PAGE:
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We read with interest the study by Perner et al (Gut 2001;49:387–94) investigating expression of various isoforms of nitric oxide synthase (iNOS, eNOS, and nNOS) in non-inflamed colon, collagenous colitis, and ulcerative colitis. Inducible NOS (iNOS) was identified by immunohistochemical analysis in the epithelium of patients with non-inflamed colon. The authors concluded that this might be a result of bowel preparation with bisacodyl.
Increased synthesis of nitric oxide has been detected by a number of different methods in patients with ulcerative colitis.1,2 We have previously found physiological expression of iNOS in histologically normal colon using reverse transcription-polymerase chain reaction (RT-PCR), immunohistochemistry, and immunoblotting.3 Tissue from three different sources was studied. Surgical specimens were obtained from patients undergoing colectomy for colorectal cancer who had undergone bowel preparation with sodium picosulphate, colonoscopic biopsies from patients also prepared with sodium picosulphate, and rectal biopsies at sigmoidoscopy from patients who had received no bowel preparation. This last group of patients also underwent colonoscopy with sodium picosulphate preparation confirming the absence of colonic pathology. iNOS mRNA was identified in all samples by RT-PCR. iNOS protein was detected by immunoblotting in 77% of samples, by immunostaining in 80% of surgical specimens, and in 90% of biopsy specimens.3 It is therefore possible that expression of iNOS in epithelial cells reported by Perner et al is, as we found, a result of physiological expression of iNOS rather than a secondary phenomenon as a result of bisacodyl bowel preparation.
The reason for iNOS expression in normal colonic epithelium is not currently clear. Nitric oxide production may aid maintenance of the epithelial barrier by preventing bacterial translocation or by inducing apoptosis. It is also possible that its presence represents a link between dietary or other luminal factors and the development of colorectal cancer.
We thank Cameron et al for their comment on our recent publication and important observations that suggest physiological expression of inducible nitric oxide synthase (iNOS) in histologically normal human colon. As we observed subtle iNOS labelling in colonic mucosal biopsies from our group of controls with non-inflamed bowel, we have subsequently studied whether bowel preparation with bisacodyl or polyethylene glycol prior to sigmoidoscopy might induce iNOS expression.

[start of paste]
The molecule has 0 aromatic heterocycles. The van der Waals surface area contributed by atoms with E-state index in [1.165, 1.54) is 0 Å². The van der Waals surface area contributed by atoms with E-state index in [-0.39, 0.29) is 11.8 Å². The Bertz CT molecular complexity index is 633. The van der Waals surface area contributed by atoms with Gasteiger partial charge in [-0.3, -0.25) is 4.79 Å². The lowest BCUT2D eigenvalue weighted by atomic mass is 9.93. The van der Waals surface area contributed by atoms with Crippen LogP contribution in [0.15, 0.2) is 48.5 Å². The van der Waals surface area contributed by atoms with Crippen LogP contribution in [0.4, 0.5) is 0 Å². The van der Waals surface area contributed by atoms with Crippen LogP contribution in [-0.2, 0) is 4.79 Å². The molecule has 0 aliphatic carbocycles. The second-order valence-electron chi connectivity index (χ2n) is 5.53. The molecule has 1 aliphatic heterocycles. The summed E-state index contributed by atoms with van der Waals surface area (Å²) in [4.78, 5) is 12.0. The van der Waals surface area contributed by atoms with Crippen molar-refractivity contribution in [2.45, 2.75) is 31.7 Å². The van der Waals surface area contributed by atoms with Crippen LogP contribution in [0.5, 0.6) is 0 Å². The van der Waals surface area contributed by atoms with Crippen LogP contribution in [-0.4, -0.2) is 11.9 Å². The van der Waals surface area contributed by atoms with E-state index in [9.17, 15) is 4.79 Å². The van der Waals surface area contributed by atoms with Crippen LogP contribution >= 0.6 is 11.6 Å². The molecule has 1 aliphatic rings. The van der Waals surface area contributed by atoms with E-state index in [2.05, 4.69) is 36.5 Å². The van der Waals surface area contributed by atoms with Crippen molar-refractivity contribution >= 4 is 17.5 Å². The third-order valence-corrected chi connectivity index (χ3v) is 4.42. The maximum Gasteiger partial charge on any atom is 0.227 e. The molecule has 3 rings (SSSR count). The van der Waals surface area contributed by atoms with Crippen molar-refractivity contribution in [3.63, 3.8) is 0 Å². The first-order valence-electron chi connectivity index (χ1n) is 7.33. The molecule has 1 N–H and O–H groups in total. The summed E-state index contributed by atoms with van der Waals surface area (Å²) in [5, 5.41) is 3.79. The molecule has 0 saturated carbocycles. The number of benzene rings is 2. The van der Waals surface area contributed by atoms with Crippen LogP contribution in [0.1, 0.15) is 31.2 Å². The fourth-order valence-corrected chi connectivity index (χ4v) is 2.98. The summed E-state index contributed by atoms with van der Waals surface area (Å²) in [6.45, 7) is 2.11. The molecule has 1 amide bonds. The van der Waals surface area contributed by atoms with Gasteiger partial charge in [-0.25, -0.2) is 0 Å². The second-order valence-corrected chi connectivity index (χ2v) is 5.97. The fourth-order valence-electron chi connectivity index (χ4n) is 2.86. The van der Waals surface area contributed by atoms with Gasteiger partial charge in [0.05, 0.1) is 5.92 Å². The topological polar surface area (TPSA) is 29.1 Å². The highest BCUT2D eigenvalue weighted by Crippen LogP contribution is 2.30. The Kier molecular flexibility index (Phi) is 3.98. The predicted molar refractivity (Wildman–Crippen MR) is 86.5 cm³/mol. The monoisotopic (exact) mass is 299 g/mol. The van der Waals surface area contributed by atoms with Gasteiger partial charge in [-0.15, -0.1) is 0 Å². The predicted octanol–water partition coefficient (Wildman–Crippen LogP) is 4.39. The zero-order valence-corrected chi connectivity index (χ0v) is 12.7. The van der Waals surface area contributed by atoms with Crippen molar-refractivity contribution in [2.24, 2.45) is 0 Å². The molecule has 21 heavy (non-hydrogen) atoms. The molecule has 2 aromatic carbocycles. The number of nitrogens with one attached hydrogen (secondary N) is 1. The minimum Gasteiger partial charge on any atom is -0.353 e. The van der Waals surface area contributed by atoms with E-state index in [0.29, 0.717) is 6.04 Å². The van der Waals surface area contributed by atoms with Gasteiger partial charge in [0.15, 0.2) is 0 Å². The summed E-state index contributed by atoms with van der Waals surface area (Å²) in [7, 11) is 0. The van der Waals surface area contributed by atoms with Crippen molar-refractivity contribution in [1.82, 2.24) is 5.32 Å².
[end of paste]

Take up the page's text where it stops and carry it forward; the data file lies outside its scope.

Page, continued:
Ten healthy non-smoking male subjects were investigated. Mucosal biopsies were taken from the sigmoid colon prior to bowel preparation and again 12 hours after rectal administration of an enema consisting of bisacodyl (100 mg) or polyethylene glycol 3000 (6.4 g in 100 ml of water) in randomised order. Expression of iNOS protein was quantified by western blot analysis and localised by immunohistochemistry.
iNOS was expressed in the colonic mucosal biopsies from all subjects and localised in epithelial cells, particularly at the luminal border of the epithelial cells and more pronounced in the crypt epithelium. Expression of iNOS was unaffected by bowel preparation with bisacodyl or polyethylene glycol (fig 1).
Hence we agree with Cameron et al that expression of iNOS in epithelial cells is possibly a result of physiological expression of iNOS rather than a secondary phenomenon as a result of the bowel preparation per se or the effect of the secretagogue laxative bisacodyl. For the reasons given above, we also agree that nitric oxide may be important in maintaining the epithelial barrier and may represent a link between dietary or other luminal factors and the development of colorectal cancer, as hypothesised by Cameron et al, although high iNOS expression in collagenous colitis is not associated with an increased risk of malignancy.
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